More importantly, there were no security patches or fixes available for that machine, and in a HIPAA environment where patient records must be protected at all costs, they can't maintain HIPAA compliance running that MRI machine with a Windows 95 computer on their network.

We solved the problem by restructuring their infrastructure so that the administrative computers with patient data weren’t on the same network as the Windows 95 machine.

Consider the Cost of Downtime

Businesses with technical issues also have to consider the cost of downtime. Many customers don't think about how much will cost if the main network or main systems go down.

If you have 35 employees who can't work and you have to send them home, what does that cost? What is the cost to my customer when we can't serve their needs? What's the cost to production if they run behind? You have to take all of this into account.

When we sit down with a customer, we take them through that process to clarify what that downtime will really cost their business. Once we establish that, we look at the entire network and its vulnerabilities.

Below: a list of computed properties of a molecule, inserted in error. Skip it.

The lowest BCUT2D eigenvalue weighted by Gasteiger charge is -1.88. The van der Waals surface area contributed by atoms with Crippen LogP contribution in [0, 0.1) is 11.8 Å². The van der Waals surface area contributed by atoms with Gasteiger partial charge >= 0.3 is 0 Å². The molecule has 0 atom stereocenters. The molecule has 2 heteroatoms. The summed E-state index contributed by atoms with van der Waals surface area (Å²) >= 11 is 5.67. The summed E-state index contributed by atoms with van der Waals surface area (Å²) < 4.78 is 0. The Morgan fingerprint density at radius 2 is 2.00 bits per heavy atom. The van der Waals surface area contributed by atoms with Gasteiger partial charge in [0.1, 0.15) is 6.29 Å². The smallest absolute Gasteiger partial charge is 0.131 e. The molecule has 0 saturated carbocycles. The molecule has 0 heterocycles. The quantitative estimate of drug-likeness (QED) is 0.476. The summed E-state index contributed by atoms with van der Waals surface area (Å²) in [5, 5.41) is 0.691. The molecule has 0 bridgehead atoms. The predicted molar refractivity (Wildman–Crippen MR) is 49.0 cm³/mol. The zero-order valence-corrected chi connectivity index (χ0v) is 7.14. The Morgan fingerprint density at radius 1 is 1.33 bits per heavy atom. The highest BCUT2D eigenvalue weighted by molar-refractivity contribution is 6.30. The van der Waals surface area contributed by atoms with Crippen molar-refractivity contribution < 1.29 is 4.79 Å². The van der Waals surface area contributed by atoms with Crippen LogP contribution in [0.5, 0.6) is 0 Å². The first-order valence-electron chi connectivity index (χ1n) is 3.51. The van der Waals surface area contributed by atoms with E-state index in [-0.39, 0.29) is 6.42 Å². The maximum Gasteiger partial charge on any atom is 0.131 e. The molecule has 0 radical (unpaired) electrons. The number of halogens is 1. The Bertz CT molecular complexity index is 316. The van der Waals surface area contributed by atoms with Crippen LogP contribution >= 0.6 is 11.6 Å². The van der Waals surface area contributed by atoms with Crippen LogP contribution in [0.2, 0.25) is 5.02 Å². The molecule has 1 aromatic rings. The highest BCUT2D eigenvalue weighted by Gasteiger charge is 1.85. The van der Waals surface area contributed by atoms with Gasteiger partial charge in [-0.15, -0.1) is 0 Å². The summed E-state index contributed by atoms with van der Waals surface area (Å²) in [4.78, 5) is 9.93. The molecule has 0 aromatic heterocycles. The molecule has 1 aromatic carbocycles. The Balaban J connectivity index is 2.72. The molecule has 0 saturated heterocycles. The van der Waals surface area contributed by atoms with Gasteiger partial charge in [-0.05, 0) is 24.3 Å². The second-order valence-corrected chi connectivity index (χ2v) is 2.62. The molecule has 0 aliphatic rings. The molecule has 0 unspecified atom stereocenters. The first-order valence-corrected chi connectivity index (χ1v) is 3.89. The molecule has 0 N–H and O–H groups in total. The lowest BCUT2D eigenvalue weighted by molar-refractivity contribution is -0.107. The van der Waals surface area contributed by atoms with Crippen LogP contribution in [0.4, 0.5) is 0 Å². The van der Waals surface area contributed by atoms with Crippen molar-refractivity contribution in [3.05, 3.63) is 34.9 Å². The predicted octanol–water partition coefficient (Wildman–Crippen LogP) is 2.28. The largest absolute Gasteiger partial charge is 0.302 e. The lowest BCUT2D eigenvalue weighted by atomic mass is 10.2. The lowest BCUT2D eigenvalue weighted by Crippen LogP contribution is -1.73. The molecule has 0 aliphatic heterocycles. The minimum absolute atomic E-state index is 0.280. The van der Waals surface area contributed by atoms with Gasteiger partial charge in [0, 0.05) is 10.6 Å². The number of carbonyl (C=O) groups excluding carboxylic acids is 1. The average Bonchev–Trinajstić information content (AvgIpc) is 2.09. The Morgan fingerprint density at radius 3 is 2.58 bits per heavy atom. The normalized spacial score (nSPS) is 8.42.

For example, as of January 2020, Microsoft no longer supports Windows 7. That’s a vulnerability. Servers from before 2008 are also vulnerable. Clients need an IT consultant who can find those pieces of equipment, operating systems, and older or out-of-date pieces of software that are no longer supported and modernize them.

Virtual CIO Services

We also offer our clients virtual CIO services. We act as the client’s chief information officer to create a roadmap for them. For example, we’ll identify aging servers and create a plan to replace them.

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That includes updating the servers in a certain period, replacing workstations, and then addressing CNC machines or specialized pieces of warehouse equipment that are running on old operating systems.

Your virtual CIO or IT consultant should always be looking forward. There should be a plan so that you aren’t stuck when a critical piece of equipment goes down so you can keep operating your business and avoid a negative financial impact.